By Multimedia Producer Elisa Menendez
"Frustrated" pharmacists reporting a shortage of antibiotics have urged the government to act now - but health officials continue to insist there are no supply chain issues.
The conflicting messages have caused confusion at a time when the health service is tackling a Strep A outbreak, leading to the deaths of 16 children, during its most stretched time of year.
Pharmacists across the UK say they are struggling to get hold of some of the most commonly prescribed antibiotics, such as penicillin and amoxicillin, which are used to treat Strep A.
The Association of Independent Multiple Pharmacies (AIMP), which represents around 4,000 pharmacies across the country, told ITV News that in some cases, patients have been forced to travel over 20 miles to get their prescribed medication.
But Health Secretary Steve Barclay earlier said checks within the Department of Health and Social Care (DHSC) have not revealed an issue with supply of the medicines, after the National Pharmacy Association earlier there were “blips” in the supply chain of liquid penicillin, which is often given to children.
The Royal Pharmaceutical Society earlier said pharmacists are "under enormous pressure" and "struggling to get supplies" amid the outbreak.
AIMP Chief Executive Leyla Hannbeck said pharmacists have for some time seen a steady rise in the number of prescriptions for antibiotics, but since the beginning of this week it's become "incredibly difficult" to get hold of them - urging the government to act now.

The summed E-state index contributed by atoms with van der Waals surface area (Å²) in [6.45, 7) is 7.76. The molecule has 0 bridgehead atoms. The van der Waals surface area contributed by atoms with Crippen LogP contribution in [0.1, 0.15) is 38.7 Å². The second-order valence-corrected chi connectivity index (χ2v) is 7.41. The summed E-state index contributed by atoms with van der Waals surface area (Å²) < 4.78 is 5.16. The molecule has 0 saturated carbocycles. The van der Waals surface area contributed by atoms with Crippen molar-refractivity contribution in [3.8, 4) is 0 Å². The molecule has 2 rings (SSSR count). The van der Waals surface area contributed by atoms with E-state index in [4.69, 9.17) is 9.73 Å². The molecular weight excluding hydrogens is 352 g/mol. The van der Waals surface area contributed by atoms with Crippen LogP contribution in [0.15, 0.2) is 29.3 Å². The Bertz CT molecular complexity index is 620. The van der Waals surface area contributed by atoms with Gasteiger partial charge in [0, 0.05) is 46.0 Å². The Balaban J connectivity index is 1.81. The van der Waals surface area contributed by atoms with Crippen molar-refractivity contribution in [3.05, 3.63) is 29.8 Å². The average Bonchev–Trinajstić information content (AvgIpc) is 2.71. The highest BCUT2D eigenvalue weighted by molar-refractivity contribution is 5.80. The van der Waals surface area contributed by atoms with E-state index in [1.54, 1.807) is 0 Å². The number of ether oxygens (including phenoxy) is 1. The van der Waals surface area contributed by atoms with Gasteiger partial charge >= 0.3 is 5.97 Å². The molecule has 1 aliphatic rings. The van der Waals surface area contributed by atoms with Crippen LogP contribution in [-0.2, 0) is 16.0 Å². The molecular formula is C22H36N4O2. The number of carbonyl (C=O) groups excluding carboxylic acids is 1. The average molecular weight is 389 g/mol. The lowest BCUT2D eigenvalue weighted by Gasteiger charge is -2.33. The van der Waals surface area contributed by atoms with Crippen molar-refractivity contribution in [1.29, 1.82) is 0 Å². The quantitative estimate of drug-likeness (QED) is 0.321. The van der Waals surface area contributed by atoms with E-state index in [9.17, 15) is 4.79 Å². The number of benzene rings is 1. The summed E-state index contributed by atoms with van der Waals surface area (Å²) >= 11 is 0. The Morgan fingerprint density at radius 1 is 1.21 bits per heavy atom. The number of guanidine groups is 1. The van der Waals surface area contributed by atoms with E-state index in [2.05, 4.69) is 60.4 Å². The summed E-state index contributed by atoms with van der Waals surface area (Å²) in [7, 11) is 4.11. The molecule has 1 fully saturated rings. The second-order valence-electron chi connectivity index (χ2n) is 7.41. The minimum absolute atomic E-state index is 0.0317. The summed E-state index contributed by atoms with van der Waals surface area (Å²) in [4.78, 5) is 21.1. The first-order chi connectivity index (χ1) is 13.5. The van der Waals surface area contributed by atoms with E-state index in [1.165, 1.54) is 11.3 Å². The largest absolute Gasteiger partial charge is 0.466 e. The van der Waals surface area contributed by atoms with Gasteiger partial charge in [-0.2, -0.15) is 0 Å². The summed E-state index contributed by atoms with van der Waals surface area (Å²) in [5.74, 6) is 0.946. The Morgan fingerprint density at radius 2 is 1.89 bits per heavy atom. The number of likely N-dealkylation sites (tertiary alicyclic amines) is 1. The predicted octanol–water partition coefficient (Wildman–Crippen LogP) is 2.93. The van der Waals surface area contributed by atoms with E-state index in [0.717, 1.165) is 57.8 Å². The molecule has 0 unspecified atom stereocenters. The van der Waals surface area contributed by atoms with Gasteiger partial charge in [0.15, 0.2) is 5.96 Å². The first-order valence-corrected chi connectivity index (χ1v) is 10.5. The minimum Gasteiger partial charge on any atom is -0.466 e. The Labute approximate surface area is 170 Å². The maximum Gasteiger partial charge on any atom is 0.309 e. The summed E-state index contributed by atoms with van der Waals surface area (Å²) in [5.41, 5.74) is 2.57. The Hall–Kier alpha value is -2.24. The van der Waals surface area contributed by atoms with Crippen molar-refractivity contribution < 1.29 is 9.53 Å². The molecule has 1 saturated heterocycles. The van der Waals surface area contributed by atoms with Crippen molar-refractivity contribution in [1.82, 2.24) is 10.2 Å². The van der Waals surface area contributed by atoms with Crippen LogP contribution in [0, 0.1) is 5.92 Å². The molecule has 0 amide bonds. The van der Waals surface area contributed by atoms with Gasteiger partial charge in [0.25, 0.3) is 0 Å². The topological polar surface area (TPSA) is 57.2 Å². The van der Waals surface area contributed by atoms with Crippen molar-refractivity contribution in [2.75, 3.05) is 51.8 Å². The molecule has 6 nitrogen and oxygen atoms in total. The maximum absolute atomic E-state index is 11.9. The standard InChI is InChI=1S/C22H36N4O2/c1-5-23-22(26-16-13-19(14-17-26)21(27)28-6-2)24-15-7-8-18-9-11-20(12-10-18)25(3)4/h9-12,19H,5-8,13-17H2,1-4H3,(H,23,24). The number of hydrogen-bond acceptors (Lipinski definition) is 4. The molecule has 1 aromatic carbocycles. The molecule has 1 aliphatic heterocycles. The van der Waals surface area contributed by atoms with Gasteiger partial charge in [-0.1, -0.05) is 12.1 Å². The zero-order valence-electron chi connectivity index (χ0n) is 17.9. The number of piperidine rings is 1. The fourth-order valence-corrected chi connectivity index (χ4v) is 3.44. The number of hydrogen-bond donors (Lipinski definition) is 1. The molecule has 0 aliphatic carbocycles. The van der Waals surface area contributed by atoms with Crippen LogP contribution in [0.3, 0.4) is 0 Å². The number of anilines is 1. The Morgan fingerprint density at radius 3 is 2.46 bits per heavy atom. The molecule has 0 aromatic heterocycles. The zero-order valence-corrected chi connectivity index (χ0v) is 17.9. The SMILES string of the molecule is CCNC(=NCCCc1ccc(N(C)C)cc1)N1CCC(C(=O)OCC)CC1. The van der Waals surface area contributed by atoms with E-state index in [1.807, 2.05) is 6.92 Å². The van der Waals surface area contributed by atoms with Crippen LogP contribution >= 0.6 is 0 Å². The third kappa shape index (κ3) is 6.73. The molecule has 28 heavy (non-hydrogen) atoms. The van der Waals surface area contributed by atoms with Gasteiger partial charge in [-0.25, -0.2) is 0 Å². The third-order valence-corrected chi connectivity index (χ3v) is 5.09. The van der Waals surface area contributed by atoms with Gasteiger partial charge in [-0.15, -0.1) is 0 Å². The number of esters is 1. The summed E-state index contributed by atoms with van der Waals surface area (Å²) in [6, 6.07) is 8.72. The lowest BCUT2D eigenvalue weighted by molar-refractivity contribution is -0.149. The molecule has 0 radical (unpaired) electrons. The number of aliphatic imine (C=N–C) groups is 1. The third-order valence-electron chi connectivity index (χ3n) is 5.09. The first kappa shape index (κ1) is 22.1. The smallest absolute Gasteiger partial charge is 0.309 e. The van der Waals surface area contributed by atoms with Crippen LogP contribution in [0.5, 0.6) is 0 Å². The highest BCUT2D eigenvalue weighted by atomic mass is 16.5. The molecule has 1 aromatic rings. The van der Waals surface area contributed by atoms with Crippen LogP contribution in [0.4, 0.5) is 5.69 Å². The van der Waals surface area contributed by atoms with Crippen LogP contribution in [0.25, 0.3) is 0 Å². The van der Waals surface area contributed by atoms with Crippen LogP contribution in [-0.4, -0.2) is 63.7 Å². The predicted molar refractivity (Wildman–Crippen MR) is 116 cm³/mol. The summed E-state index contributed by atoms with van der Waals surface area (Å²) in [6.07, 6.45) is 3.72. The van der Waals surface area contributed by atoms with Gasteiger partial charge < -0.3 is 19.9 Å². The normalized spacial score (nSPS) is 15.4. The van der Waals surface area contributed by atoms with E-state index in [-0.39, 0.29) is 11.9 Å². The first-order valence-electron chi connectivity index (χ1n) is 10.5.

"We are concerned that the government are saying that there are no supply challenges when in fact there is and patients are coming in and we are unable to fulfil the prescriptions," Dr Hannbeck told ITV News.
"Where is this supply that they're talking about? Because it certainly isn't finding its way to pharmacies," she added.
"And this issue is across the country, it's not just one area, everywhere is the same.
"Pharmacists simply get a message from suppliers saying that there is no stock availability. Sometimes some lines become available for a short period... but as soon as they come on, they go off again."
She said this has led to antibiotic prices to "jump up" by several pounds per packet.
"We feel frustrated and as healthcare professionals. We don't want to turn our patients away. Our teams are exhausted on the frontline," added Dr Hannbeck.
But she urged the public not to panic and said protocols will be put in place if the government does not act within the coming days. In the meantime, she suggested patients keep trying alternative pharmacies.
Dr Hannbeck said pharmacists may also have to liaise with doctors to consider prescribing alternative antibiotics.
She says the DHSC should have planned better.
"We are constantly, as pharmacists, finding ourselves in this situation - as soon as there's a little bit more demand, then supply falls flat," she said.
She urged the department to meet with all groups in the antibiotics supply chain from manufacturers, to wholesalers, to pharmacists: "to identify what the issues are so we can all move forward, and offer solutions so that we don't fall into this again."
A Department of Health and Social Care spokesperson said on Thursday: "There is no supplier shortage of antibiotics available to treat Strep A. As the Secretary of State said this morning, we sometimes have surges for products and increased demand means some pharmacies are having difficulties obtaining certain antibiotics.
"We are working urgently with manufactures and wholesalers to explore what can be done to expedite deliveries and bring forward stock they have to help ensure it gets to where it's needed, to meet demand as quickly as possible and support access to these vital medicines."
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